Lacrosse: Different genders, same injuries

Scientists find boys and girls suffer similar lacrosse injuries

Boys’ lacrosse allows full body contact, which is why the guys must wear helmets. New data now indicate that girls playing the sport suffer enough head injury to warrant helmets as well. 

popofatticus – Flickr/ Wikimedia Commons

In the fast-paced game of lacrosse, players zing a ball from crosse to crosse. (The crosse is a stick with a net on one end. Players use it to move the ball down the field.) When all goes well, the ball whizzes over opponents’ heads, past the goalie’s crosse and — whomp!  — into the goal. Unfortunately, the athletes’ bodies all too often get whomped as well.

Over 170,000 U.S. boys and girls play lacrosse in high school. The sport has grown steadily more popular over the past five years. And along with that growth has come an increase in injuries.

A new study reveals that strains and sprains are the most common type. Concussions run a close second. That was true for both boys and girls playing lacrosse — despite differences in how they play the sport. The new findings appear July 22 in the American Journal of Sports Medicine.

Boys’ lacrosse is a full-contact sport. Players are allowed to body-check. That’s when one player slams his shoulder, arm or hip into another player. Because of the rough nature of the game, players wear a helmet, mouth guard, shoulder and arm pads, and padded gloves. In girls’ lacrosse, no such body contact is allowed. As a result, girls are required only to wear a mouth guard and protective eyewear.

Dawn Comstock and her colleagues wanted to find out how players were being injured. Comstock is an epidemiologist at the University of Colorado in Denver. (Like a detective, an epidemiologist figures out what causes a particular illness or injury.) The researchers analyzed data from the High School RIO (an acronym for Reporting Information Online). This website logs sports injuries. From 2008 to 2012, 1,406 lacrosse injuries were reported. Boys were injured more often than girls. Both were more likely to be injured during competition than practice. And concussions accounted for more than one in every five lacrosse injuries, regardless of gender.

Concussion occurs when the head rapidly snaps forward, back or to the side. This causes the brain to slam against the inside of the skull. The brain tissue also can twist. Such movement can damage not only the outer region of the brain but also the delicate connections deep within. Repeated concussions have been associated with balance, coordination and memory problems.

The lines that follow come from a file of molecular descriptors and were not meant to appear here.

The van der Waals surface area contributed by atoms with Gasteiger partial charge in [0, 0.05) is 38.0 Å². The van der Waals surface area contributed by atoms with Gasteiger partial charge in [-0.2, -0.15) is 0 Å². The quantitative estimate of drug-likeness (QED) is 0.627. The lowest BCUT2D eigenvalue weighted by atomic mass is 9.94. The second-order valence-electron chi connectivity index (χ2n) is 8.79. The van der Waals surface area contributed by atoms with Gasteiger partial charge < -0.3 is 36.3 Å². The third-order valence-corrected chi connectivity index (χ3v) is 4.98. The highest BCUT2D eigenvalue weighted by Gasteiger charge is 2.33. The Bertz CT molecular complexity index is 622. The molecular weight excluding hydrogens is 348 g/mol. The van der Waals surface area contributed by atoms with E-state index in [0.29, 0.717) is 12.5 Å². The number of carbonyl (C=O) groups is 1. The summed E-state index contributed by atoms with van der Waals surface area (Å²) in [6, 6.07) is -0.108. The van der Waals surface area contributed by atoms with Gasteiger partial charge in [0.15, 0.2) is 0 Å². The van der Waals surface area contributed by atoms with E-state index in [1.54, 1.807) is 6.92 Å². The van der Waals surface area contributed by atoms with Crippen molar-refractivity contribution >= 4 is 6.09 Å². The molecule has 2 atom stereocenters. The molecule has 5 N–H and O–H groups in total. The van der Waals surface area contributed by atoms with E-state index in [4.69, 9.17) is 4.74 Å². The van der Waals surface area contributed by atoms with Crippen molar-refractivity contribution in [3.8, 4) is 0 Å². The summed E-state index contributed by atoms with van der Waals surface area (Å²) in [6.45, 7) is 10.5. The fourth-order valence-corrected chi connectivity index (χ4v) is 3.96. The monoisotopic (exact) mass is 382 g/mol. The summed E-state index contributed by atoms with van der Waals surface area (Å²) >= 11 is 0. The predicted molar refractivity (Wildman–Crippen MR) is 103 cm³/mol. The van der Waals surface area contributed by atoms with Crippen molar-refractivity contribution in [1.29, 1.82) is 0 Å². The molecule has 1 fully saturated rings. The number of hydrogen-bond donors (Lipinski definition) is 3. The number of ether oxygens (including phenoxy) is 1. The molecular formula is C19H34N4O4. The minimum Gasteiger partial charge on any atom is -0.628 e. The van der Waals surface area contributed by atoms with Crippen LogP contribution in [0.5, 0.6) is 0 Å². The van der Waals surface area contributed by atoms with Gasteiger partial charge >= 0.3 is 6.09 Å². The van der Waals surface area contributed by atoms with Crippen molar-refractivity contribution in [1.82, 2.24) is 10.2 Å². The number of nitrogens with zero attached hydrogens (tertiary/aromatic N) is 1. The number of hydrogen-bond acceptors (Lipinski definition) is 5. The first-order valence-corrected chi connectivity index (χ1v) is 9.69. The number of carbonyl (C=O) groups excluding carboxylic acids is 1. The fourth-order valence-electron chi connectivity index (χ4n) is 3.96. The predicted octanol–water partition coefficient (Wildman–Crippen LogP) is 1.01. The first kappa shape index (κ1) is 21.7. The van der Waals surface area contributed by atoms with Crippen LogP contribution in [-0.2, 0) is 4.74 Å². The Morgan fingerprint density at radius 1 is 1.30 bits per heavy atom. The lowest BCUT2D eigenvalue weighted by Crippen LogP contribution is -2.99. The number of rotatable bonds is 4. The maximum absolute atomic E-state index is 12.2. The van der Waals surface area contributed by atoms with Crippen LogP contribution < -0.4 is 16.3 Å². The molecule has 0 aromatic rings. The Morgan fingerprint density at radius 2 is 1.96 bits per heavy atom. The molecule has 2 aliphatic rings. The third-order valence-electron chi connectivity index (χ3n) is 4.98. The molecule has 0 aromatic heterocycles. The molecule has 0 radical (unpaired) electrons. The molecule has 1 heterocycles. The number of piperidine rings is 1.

“This is an important study because it demonstrates that concussion is a frequent cause of injury in lacrosse, both among girls and boys,” says Frederick Rivara. He is a pediatrician at the University of Washington in Seattle and was not involved in the study. Rivara says the findings should be used to search for more protective equipment.

Comstock agrees that changes to protective equipment are needed. Body contact was the most common cause of concussion in boys, she points out. Girls, by contrast, were more likely to be concussed when hit by a crosse or ball.

That method of injury is exactly the type that could be prevented by a helmet, Comstock says. Such protective gear would help to prevent the sharp head movement that leads to concussions. It would work in the same manner as a construction worker’s hard-hat, she explains.

Requiring girls to wear helmets is a matter of debate within the lacrosse community, however. “People feel girls will play rougher if they wear helmets,” says Comstock. But she argues that aggressive player contact won’t increase if coaches continue to teach the existing rules — and if referees enforce them.

How well helmets would protect against concussion in girls’ lacrosse remains unknown. That’s because there are no helmet-wearing girl players available for comparison. But researchers are ready to find out. If teams begin to wear the protective equipment, those comparisons can be made. They also could spot any increase in injuries, should the players get rough.

Power Words

concussion    Temporary unconsciousness, or headache, dizziness or forgetfulness due to a severe blow to the head

epidemiologist  Like health detectives, these researchers figure out what causes a particular illness and how to limit its spread.

lacrosse    A game that uses a stick and ball, Native American in origin. Players cradle the ball in the net at the end of their stick, using the stick to move the ball down the field and into the opponent’s goal.

sprain   Stretching or tearing of ligaments, which are the tough bands that connect bones where they come together at a joint.

strain   (in medicine) Stretching or tearing of muscle or tendons, which are the fibrous bands that connect muscle to bone.

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